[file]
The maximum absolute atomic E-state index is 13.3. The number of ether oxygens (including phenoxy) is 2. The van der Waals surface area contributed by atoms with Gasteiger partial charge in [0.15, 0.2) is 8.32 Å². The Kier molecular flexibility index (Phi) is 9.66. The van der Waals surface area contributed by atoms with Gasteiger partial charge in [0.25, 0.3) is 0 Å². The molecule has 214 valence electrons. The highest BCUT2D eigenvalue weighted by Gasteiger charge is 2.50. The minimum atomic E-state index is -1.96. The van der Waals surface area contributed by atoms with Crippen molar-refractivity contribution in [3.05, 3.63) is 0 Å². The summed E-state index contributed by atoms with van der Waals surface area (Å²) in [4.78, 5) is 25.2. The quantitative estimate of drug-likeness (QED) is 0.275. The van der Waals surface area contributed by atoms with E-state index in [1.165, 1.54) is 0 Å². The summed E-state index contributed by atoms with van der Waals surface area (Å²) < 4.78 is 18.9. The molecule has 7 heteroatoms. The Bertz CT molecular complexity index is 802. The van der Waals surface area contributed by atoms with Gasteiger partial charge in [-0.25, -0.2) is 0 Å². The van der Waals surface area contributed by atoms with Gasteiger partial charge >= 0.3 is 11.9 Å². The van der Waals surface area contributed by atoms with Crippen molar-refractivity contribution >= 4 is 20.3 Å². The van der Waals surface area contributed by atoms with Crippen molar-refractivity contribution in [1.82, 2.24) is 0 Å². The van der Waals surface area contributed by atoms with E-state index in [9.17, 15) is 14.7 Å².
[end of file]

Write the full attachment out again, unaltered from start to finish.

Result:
The maximum absolute atomic E-state index is 13.3. The number of ether oxygens (including phenoxy) is 2. The van der Waals surface area contributed by atoms with Gasteiger partial charge in [0.15, 0.2) is 8.32 Å². The Kier molecular flexibility index (Phi) is 9.66. The van der Waals surface area contributed by atoms with Gasteiger partial charge in [0.25, 0.3) is 0 Å². The molecule has 214 valence electrons. The highest BCUT2D eigenvalue weighted by Gasteiger charge is 2.50. The minimum atomic E-state index is -1.96. The van der Waals surface area contributed by atoms with Crippen molar-refractivity contribution in [3.05, 3.63) is 0 Å². The summed E-state index contributed by atoms with van der Waals surface area (Å²) in [4.78, 5) is 25.2. The quantitative estimate of drug-likeness (QED) is 0.275. The van der Waals surface area contributed by atoms with E-state index in [1.165, 1.54) is 0 Å². The summed E-state index contributed by atoms with van der Waals surface area (Å²) < 4.78 is 18.9. The molecule has 7 heteroatoms. The Bertz CT molecular complexity index is 802. The van der Waals surface area contributed by atoms with Gasteiger partial charge in [-0.25, -0.2) is 0 Å². The van der Waals surface area contributed by atoms with Gasteiger partial charge >= 0.3 is 11.9 Å². The van der Waals surface area contributed by atoms with Crippen molar-refractivity contribution >= 4 is 20.3 Å². The van der Waals surface area contributed by atoms with Crippen molar-refractivity contribution in [1.82, 2.24) is 0 Å². The van der Waals surface area contributed by atoms with E-state index in [9.17, 15) is 14.7 Å².